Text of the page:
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If you find yourself talking to Suresh Joachim, you can forgive him for sounding like a broken record.

For the better part of a decade, the Mississauga man's life has revolved around exactly that: getting his name into the famed Guinness World Records.

From standing on one foot (76 hours, 40 minutes) to running the greatest distance with a 4.5-kilogram brick in his hand (126.675 kilometres), Mr. Joachim's knack for wacky stunts has earned him 29 world records since 1996.

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He hopes to make it an even 30 next week, by bowling for 100 hours straight at Playtime Bowl in Toronto -- 10-pin, no less.

"I have never played this game in my life," Mr. Joachim, 36, said at the bowling alley last week, where he has been training every night.

Leafing through the Sri Lankan-born, former accountant's pile of Guinness certificates, it's tempting to ask, Who cares? But a similar question propels Mr. Joachim's seemingly pointless pursuits: Who cares about the world's suffering children?

It's a question he began to ask in 1983, when ethnic violence erupted between Sri Lanka's Sinhalese and Tamil communities, and set off two decades of bloody conflict.

"At that time, my heart started to speak," said the slight, slim Mr. Joachim, who was a young teenager attending a Catholic boarding school in Sri Lanka at the time. He recalled how a bloodied man, injured in a bus explosion, stumbled into the school to take refuge. "I was sitting in the corner of my room, thinking I had to do something."

Around that time, he had been inspired by Michael Jackson's devotion to children's causes (notwithstanding the pop icon's subsequent legal troubles involving young visitors to his California ranch). But Mr. Joachim knew there was no avenue to such lucrative superstardom in his strife-torn homeland.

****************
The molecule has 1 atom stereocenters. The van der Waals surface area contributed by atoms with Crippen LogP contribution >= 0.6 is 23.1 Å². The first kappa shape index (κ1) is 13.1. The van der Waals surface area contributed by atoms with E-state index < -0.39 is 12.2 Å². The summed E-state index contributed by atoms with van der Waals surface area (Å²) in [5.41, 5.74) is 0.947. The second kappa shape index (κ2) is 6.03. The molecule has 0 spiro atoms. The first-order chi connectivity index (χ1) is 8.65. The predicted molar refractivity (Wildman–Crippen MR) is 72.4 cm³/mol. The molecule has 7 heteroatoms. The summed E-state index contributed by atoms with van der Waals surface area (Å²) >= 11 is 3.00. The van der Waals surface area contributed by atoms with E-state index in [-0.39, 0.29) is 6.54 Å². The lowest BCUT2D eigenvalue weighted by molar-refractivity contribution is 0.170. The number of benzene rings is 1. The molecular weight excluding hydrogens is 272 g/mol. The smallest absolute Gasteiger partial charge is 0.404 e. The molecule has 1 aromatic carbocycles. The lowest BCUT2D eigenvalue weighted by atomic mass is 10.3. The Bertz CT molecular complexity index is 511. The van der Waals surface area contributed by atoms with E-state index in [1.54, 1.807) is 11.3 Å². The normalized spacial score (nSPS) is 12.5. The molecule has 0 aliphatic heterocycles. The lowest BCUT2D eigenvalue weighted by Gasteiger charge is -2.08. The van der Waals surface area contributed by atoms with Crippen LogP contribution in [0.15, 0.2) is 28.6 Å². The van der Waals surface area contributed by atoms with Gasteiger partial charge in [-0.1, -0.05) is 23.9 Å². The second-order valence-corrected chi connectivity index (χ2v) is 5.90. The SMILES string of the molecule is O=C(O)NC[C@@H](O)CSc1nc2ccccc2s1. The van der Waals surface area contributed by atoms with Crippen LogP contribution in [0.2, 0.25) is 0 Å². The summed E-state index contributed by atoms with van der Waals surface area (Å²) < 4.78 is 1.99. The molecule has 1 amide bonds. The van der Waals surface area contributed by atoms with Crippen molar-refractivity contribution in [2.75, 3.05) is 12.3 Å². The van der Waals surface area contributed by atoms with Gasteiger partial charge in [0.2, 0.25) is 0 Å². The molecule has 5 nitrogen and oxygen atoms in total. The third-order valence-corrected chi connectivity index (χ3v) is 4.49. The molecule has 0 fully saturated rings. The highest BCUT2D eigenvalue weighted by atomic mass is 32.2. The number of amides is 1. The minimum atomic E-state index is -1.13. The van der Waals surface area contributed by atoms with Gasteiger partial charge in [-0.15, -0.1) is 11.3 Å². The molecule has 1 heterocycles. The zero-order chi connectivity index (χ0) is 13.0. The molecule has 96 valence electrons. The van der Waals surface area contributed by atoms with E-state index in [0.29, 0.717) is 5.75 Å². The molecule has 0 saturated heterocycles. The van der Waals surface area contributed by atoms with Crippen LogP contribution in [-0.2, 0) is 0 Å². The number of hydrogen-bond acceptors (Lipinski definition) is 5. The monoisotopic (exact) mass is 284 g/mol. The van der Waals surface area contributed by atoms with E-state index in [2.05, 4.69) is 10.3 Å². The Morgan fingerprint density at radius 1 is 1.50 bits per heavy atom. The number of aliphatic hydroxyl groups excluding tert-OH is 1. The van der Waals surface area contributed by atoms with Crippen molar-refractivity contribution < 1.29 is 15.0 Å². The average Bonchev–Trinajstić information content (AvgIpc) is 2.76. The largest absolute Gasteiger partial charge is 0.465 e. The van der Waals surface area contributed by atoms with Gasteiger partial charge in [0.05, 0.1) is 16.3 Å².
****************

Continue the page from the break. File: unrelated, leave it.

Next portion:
In 1991, while studying to become a chartered accountant in Sri Lanka's capital city, Colombo, an uncle gave him a Guinness record book as a gift. Between its covers, Mr. Joachim saw how he might use attention-grabbing stunts to boost awareness of children's suffering.

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He was particularly intrigued by the record for balancing on one foot, which then stood at 34 hours. Lured by its apparent simplicity, he decided to try it at home.

"I stood for three hours and fainted," he said, adding that he had been hobbled by a scarcity of food because of the fighting. Undaunted, he got a service club to sponsor him and told Guinness that he planned to set a new record of 35 hours. He was encouraged when he found out he was allowed five minutes of rest each hour, but vexed when Guinness told him the record had since been broken and stood at 45 hours.

The service club, which had already booked the stadium at Colombo's Vihara Maha Devi Park based on a 35-hour attempt, was not pleased, but Mr. Joachim was able to start early, and set a new record of 47 hours.